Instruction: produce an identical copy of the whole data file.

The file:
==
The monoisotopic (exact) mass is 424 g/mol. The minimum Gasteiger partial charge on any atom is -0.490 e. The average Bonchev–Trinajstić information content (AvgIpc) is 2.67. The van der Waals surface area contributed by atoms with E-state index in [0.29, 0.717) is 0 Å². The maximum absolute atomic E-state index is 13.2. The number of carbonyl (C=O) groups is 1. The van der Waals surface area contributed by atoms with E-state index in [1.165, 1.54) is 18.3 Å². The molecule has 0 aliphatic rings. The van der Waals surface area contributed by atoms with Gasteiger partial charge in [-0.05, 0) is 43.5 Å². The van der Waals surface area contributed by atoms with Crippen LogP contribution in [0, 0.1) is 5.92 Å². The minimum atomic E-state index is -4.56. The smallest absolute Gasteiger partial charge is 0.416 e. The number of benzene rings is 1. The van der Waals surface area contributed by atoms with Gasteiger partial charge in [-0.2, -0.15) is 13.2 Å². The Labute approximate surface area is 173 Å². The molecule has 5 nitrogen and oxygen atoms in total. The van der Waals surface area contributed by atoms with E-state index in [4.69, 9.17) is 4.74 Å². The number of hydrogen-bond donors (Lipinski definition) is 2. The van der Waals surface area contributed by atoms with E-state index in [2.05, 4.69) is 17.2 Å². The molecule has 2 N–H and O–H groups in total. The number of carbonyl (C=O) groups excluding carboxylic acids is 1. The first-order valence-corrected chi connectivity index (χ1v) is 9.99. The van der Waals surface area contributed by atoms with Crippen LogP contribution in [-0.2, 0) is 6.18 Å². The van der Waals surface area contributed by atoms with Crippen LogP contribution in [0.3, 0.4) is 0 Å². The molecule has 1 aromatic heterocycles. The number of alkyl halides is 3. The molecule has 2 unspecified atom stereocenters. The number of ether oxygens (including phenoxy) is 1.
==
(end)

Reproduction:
The monoisotopic (exact) mass is 424 g/mol. The minimum Gasteiger partial charge on any atom is -0.490 e. The average Bonchev–Trinajstić information content (AvgIpc) is 2.67. The van der Waals surface area contributed by atoms with E-state index in [0.29, 0.717) is 0 Å². The maximum absolute atomic E-state index is 13.2. The number of carbonyl (C=O) groups is 1. The van der Waals surface area contributed by atoms with E-state index in [1.165, 1.54) is 18.3 Å². The molecule has 0 aliphatic rings. The van der Waals surface area contributed by atoms with Gasteiger partial charge in [-0.05, 0) is 43.5 Å². The van der Waals surface area contributed by atoms with Crippen LogP contribution in [0, 0.1) is 5.92 Å². The minimum atomic E-state index is -4.56. The smallest absolute Gasteiger partial charge is 0.416 e. The number of benzene rings is 1. The van der Waals surface area contributed by atoms with Gasteiger partial charge in [-0.2, -0.15) is 13.2 Å². The Labute approximate surface area is 173 Å². The molecule has 5 nitrogen and oxygen atoms in total. The van der Waals surface area contributed by atoms with E-state index in [4.69, 9.17) is 4.74 Å². The number of hydrogen-bond donors (Lipinski definition) is 2. The van der Waals surface area contributed by atoms with E-state index in [2.05, 4.69) is 17.2 Å². The molecule has 2 N–H and O–H groups in total. The number of carbonyl (C=O) groups excluding carboxylic acids is 1. The first-order valence-corrected chi connectivity index (χ1v) is 9.99. The van der Waals surface area contributed by atoms with Crippen LogP contribution in [-0.2, 0) is 6.18 Å². The van der Waals surface area contributed by atoms with Crippen LogP contribution in [0.3, 0.4) is 0 Å². The molecule has 1 aromatic heterocycles. The number of alkyl halides is 3. The molecule has 2 unspecified atom stereocenters. The number of ether oxygens (including phenoxy) is 1.